A cut above the rest

KHALYAN N. ASHOK

Richa Misra set one National and three meet records.-K. GOPINATHAN

NOT many swimmers inspire as much awe as Richa Misra. Even before she took the plunge for her race, especially the butterfly events, the other contenders seemed resigned to the outcome. It was Richa first and everyone next. What sets this Delhite apart from the rest, is her attitude. "I believe in myself, if I don't who would," she asks.

The 19-year-old Richa Misra, representing Police, once again returned to centre stage at the Kolkata Nationals. Though she lost the race to Shikha Tandon for the individual honours, by a whisker, nevertheless, she went home with head held high with one National record (100m butterfly) and three meet records (50, 200 butterfly and 400m individual medley). "Personally, I am not really after winning a medal or individual championship, for me breaking records is the most important thing in a meet. I got a big kick out of breaking Bula's 100 here. Nothing gives me more satisfaction than breaking a record, the older the better", says Richa.

Richa had an early start in swimming when she was about five years. Her aunt Manita Misra, was a swimmer of repute and her participation in fun meets, opened the doors to big time aquatics. Her parents, impressed by her ability, seriously began training her.

Richa's first junior Nationals was in 1994 and the senior Nationals in 1997. The experience was nothing much to crow about, with fourth or fifth positions in most of the races, but from the next season onwards, the strong Delhi girl began her ascent on the National scene. She was the swimmer of the meet in 2000 Nationals and she followed it up with a stunning performance in 2002 National Games at Hyderabad and where she was adjudged as the `Best Sportswoman' of the Games. "It was a great honour and there was a huge crowd support. I enjoyed every moment of it, because National Games are India's Olympics", adds Richa Misra. She has been doing the butterfly stroke, ever since she began swimming. "It goes a long way and I enjoy this stroke and I guess my build is just right for butterfly," says Richa.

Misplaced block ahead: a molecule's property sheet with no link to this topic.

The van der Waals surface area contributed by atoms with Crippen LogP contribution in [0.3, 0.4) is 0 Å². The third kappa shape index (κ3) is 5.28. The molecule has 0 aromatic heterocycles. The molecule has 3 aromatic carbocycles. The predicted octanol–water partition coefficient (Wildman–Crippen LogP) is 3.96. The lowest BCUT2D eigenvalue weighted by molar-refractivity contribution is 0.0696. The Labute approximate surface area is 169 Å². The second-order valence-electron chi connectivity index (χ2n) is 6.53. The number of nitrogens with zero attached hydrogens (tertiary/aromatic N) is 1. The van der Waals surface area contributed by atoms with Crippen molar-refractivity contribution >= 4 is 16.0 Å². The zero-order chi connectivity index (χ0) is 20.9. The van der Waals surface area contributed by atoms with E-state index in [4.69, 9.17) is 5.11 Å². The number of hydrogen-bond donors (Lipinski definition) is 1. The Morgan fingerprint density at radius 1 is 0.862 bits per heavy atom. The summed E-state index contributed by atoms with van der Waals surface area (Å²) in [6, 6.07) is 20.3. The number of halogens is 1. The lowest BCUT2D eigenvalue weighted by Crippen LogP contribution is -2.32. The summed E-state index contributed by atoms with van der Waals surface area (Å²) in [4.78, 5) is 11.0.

"I have had my share of ups and downs in my career, but the turning point, I think was my recent stint in Hungary with coach, Otto Kovacs. It really helped me stroke-wise and improved endurance and motivational levels," feels Richa Misra.

At the World Championship in Barcelona in July, she clocked 2:19.58 to sink Bula's long standing National best of 2:19.60 and later in the Kolkata Nationals, Bula's 100, also took a bashing from Richa, who clocked 1:04. "I could have swam under 1:04, but I didn't have much tapering as I came straight from Hungary and spent a fortnight at Delhi, before coming over here", observes Richa.

Qualifying for the Olympics, remains her goal. "For 200m butterfly, it is around 2:17 and I am close to it and I hope to do it in the Afro-Asian Games, with some good training at the National Camp in Bangalore. If I get a medal and the qualifying time, it would be just great and I keep my fingers crossed", says Richa.

Richa felt that the training stint in Hungary did her a world of good. "When I got the SAI scholarship, I opted for Hungary because, Kovacs trained us here for a few months last year and he is very familiar with my schedule. What impressed me out there was, no one bunks sessions and each one does what the coach has cut out and the load was heavy with six hours of morning stint, followed by another five hours later in the afternoon. He worked on my arm action, kicks and I have made marked improvement", acknowledges Richa.

Training with her idol, the legendary Khazan Singh Tokas looks a distinct possibility now. "If Khazan sir, trains me, I need not go anywhere. Europe or Australia, he is the best and the only thing that came in the way was his busy professional schedule. But recently, when I was feeling down, he asked whether I would be interested if he helps me out. I said yes, and we are working out the modalities", says Richa.

Does she fear any rival? "I don't have rivals, only friends. If Shikha does better in freestyle, I only think I should improve like her in butterfly. I only see positive things in other competitors", added Richa.

Though there have been few instances of drug abuse in the sport, the Indian aquatics has stayed free from the shadow of drug menace. Richa, for one avers that she is dead against it. "I want to win on my sheer merit and I want my rival also to do the same and at international meets you are subjected to such intense scrutiny, and only a fool will risk his/her career with use of drugs for a short term gain", concluded Richa.